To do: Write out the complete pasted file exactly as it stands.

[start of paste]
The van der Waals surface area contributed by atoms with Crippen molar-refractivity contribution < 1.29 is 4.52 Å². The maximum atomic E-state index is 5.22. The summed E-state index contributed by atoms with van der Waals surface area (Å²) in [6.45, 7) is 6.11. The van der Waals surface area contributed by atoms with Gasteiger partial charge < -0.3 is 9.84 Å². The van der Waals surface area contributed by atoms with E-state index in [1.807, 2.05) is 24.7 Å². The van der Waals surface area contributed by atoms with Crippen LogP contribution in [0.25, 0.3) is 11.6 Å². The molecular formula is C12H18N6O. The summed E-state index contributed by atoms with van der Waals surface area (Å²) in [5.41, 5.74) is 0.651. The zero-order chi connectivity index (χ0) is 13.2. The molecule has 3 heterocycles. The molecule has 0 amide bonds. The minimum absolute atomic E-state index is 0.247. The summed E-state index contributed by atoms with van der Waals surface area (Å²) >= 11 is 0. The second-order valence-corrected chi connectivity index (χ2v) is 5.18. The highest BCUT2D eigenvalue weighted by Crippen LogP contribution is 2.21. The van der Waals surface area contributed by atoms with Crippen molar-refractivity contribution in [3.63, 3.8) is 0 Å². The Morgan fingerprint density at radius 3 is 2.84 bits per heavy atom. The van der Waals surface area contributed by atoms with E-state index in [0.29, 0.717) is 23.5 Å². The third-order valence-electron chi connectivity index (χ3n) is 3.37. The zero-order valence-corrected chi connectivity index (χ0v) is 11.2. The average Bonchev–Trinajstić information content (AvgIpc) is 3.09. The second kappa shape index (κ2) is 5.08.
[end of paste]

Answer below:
The van der Waals surface area contributed by atoms with Crippen molar-refractivity contribution < 1.29 is 4.52 Å². The maximum atomic E-state index is 5.22. The summed E-state index contributed by atoms with van der Waals surface area (Å²) in [6.45, 7) is 6.11. The van der Waals surface area contributed by atoms with Gasteiger partial charge < -0.3 is 9.84 Å². The van der Waals surface area contributed by atoms with E-state index in [1.807, 2.05) is 24.7 Å². The van der Waals surface area contributed by atoms with Crippen LogP contribution in [0.25, 0.3) is 11.6 Å². The molecular formula is C12H18N6O. The summed E-state index contributed by atoms with van der Waals surface area (Å²) in [5.41, 5.74) is 0.651. The zero-order chi connectivity index (χ0) is 13.2. The molecule has 3 heterocycles. The molecule has 0 amide bonds. The minimum absolute atomic E-state index is 0.247. The summed E-state index contributed by atoms with van der Waals surface area (Å²) >= 11 is 0. The second-order valence-corrected chi connectivity index (χ2v) is 5.18. The highest BCUT2D eigenvalue weighted by Crippen LogP contribution is 2.21. The van der Waals surface area contributed by atoms with Crippen molar-refractivity contribution in [3.63, 3.8) is 0 Å². The Morgan fingerprint density at radius 3 is 2.84 bits per heavy atom. The van der Waals surface area contributed by atoms with E-state index in [0.29, 0.717) is 23.5 Å². The third-order valence-electron chi connectivity index (χ3n) is 3.37. The zero-order valence-corrected chi connectivity index (χ0v) is 11.2. The average Bonchev–Trinajstić information content (AvgIpc) is 3.09. The second kappa shape index (κ2) is 5.08.